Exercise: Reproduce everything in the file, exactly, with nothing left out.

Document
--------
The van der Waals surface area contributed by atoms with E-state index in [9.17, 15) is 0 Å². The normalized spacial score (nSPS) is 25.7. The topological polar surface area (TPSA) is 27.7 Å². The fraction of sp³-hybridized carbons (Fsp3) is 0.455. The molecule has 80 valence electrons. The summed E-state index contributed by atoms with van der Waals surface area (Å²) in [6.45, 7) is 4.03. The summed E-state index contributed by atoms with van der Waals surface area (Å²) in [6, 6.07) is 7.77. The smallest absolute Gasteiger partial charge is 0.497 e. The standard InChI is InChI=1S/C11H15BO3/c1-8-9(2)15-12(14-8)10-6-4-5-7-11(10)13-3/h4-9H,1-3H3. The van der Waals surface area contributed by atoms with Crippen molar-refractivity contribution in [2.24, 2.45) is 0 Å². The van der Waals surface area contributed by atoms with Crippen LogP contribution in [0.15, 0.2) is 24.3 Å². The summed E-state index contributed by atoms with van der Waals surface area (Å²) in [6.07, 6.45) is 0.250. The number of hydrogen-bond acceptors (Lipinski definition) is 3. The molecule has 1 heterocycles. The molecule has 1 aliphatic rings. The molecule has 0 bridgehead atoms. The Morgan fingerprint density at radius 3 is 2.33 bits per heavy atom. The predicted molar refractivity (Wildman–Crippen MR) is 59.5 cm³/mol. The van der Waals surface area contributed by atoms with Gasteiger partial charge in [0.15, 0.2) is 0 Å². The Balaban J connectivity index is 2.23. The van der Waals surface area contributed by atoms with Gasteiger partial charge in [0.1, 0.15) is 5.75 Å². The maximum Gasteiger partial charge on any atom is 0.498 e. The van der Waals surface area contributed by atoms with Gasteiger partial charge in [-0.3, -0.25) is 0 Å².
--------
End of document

The van der Waals surface area contributed by atoms with E-state index in [9.17, 15) is 0 Å². The normalized spacial score (nSPS) is 25.7. The topological polar surface area (TPSA) is 27.7 Å². The fraction of sp³-hybridized carbons (Fsp3) is 0.455. The molecule has 80 valence electrons. The summed E-state index contributed by atoms with van der Waals surface area (Å²) in [6.45, 7) is 4.03. The summed E-state index contributed by atoms with van der Waals surface area (Å²) in [6, 6.07) is 7.77. The smallest absolute Gasteiger partial charge is 0.497 e. The standard InChI is InChI=1S/C11H15BO3/c1-8-9(2)15-12(14-8)10-6-4-5-7-11(10)13-3/h4-9H,1-3H3. The van der Waals surface area contributed by atoms with Crippen molar-refractivity contribution in [2.24, 2.45) is 0 Å². The van der Waals surface area contributed by atoms with Crippen LogP contribution in [0.15, 0.2) is 24.3 Å². The summed E-state index contributed by atoms with van der Waals surface area (Å²) in [6.07, 6.45) is 0.250. The number of hydrogen-bond acceptors (Lipinski definition) is 3. The molecule has 1 heterocycles. The molecule has 1 aliphatic rings. The molecule has 0 bridgehead atoms. The Morgan fingerprint density at radius 3 is 2.33 bits per heavy atom. The predicted molar refractivity (Wildman–Crippen MR) is 59.5 cm³/mol. The van der Waals surface area contributed by atoms with Gasteiger partial charge in [0.15, 0.2) is 0 Å². The Balaban J connectivity index is 2.23. The van der Waals surface area contributed by atoms with Gasteiger partial charge in [0.1, 0.15) is 5.75 Å². The maximum Gasteiger partial charge on any atom is 0.498 e. The van der Waals surface area contributed by atoms with Gasteiger partial charge in [-0.3, -0.25) is 0 Å².